New NASA Administrator Michael Griffin said last Tuesday that he would reconsider his predecessor’s decision to ban humans from repairing the ailing Hubble Space Telescope.
The remarks spark new hope for Hubble, which seemed previously doomed to a watery grave after former NASA Chief Sean O’Keefe canceled a manned repair mission – on the grounds that a space Shuttle flight to the telescope would be ‘too risky’.
Following the Columbia disaster, It is perceived that O’Keefe could not justify sending up a manned Shuttle to the telescope without the ‘safe haven’ option of the International Space Station nearby. Such a mission, he feared, would leave the crew stranded on the remote telescope should anything go wrong.
As a safer alternative, subsequent studies of a robotic repair mission suggested that the necessary technology would not be ready in time to save the telescope. In light of this, a repair mission by astronauts would be far more efficient in replacing the telescope’s worn out batteries and with immediate effect.
Nevertheless – without any sort of repair mission – Hubble’s gyroscopes are expected to fail and its batteries to run out between three and five years from now.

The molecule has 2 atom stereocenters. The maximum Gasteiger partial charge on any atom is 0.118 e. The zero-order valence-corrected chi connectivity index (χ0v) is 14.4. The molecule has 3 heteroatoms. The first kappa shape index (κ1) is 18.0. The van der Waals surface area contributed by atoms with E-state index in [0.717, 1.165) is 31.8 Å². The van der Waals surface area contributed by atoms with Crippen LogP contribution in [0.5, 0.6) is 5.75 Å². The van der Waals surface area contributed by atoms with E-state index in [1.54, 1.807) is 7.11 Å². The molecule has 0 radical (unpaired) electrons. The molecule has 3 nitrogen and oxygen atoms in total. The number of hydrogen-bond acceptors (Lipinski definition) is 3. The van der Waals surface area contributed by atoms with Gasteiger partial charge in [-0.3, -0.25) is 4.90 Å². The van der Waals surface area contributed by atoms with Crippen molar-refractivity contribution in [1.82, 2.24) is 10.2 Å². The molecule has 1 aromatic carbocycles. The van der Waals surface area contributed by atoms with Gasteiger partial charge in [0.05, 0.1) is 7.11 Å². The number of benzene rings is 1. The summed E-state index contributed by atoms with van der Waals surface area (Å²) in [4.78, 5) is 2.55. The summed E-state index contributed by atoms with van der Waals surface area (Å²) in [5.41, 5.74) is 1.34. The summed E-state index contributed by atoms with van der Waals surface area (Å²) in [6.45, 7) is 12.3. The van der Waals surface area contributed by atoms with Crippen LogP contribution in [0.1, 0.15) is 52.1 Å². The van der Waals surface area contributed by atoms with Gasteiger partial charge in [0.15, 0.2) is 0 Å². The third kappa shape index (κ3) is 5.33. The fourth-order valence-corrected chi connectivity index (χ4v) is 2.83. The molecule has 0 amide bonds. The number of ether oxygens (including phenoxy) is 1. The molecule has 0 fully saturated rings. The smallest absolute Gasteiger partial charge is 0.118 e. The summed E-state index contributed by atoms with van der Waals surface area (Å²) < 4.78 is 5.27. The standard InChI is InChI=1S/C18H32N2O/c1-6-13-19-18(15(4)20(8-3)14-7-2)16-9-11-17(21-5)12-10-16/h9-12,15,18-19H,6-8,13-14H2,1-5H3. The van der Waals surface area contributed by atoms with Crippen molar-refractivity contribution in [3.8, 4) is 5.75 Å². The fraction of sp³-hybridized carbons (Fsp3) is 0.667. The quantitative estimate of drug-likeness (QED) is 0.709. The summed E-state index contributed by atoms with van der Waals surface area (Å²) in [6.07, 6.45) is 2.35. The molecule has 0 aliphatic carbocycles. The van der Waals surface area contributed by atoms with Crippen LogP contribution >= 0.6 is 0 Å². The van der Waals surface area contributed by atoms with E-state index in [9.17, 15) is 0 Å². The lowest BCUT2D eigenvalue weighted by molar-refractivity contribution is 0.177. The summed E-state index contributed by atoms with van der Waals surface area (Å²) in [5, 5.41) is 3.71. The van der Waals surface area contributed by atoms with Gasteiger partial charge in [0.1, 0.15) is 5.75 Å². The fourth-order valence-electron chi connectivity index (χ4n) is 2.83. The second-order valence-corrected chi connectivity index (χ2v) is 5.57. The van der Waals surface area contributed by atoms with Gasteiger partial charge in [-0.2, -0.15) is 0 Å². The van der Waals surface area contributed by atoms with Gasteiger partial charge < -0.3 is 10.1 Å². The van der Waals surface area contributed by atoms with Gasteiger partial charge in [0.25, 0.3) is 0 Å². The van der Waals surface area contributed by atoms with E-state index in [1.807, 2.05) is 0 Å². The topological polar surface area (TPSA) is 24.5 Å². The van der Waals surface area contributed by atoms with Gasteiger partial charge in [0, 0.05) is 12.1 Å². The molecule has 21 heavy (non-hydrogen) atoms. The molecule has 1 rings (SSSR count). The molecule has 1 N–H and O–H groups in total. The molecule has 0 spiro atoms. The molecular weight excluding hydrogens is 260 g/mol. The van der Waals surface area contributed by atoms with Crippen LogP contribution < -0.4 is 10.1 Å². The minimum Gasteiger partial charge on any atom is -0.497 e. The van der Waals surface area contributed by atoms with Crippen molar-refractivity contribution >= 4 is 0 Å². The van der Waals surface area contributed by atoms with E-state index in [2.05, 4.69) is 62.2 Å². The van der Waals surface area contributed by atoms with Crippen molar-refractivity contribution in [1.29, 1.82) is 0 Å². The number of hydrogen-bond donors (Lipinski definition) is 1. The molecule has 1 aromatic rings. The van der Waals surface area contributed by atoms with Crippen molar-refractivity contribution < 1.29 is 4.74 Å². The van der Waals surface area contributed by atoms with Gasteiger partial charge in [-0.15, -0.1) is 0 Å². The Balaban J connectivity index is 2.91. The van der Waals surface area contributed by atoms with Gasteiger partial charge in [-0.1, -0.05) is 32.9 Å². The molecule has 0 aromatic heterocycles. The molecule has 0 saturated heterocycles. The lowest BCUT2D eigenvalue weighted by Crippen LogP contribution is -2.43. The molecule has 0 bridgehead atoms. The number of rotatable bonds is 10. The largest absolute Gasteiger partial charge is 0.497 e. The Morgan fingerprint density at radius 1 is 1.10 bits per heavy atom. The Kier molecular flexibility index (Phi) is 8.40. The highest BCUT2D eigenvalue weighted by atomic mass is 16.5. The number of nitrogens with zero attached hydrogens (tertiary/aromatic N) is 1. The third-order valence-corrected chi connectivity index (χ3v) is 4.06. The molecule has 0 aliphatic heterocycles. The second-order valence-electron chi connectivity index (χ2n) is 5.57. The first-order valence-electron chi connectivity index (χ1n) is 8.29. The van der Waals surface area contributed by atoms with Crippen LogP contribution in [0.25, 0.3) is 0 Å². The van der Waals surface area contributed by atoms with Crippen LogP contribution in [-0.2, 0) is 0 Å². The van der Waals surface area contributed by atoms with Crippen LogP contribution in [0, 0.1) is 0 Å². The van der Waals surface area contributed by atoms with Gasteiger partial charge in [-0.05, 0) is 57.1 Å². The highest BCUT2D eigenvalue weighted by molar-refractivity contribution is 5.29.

“The decision not to execute the planned Shuttle servicing mission was made in the immediate aftermath of the loss of Shuttle Columbia,” Griffin told senators at his confirmation hearing. “When we Return to Flight, it will be with essentially a new vehicle that will have a new risk analysis associated with it…. At that time, I think we should reassess the earlier decision in light of what we learn after the Return to Flight.”
NASA expects to resume Shuttle flights sometime between May 15 and July 31 this year. The agency grounded the fleet after the flagship Shuttle Columbia disintegrated upon re-entry into Earth’s atmosphere on Feb. 1, 2003, killing all seven astronauts on board.
“If NASA decides that the resumed flights are still too dangerous for a Hubble repair mission, the agency will be left with no choice but to de-orbit the telescope,” said Griffin.
To do that, NASA would send a robot to push Hubble through Earth’s atmosphere and into the Pacific ocean.
Griffin, 55, is a widely popular choice to lead the U.S. space agency. Democrat and Republican senators at Griffin’s confirmation hearing praised the physicist, who holds seven degrees and currently heads the space department at Johns Hopkins University’s Applied Physics Laboratory.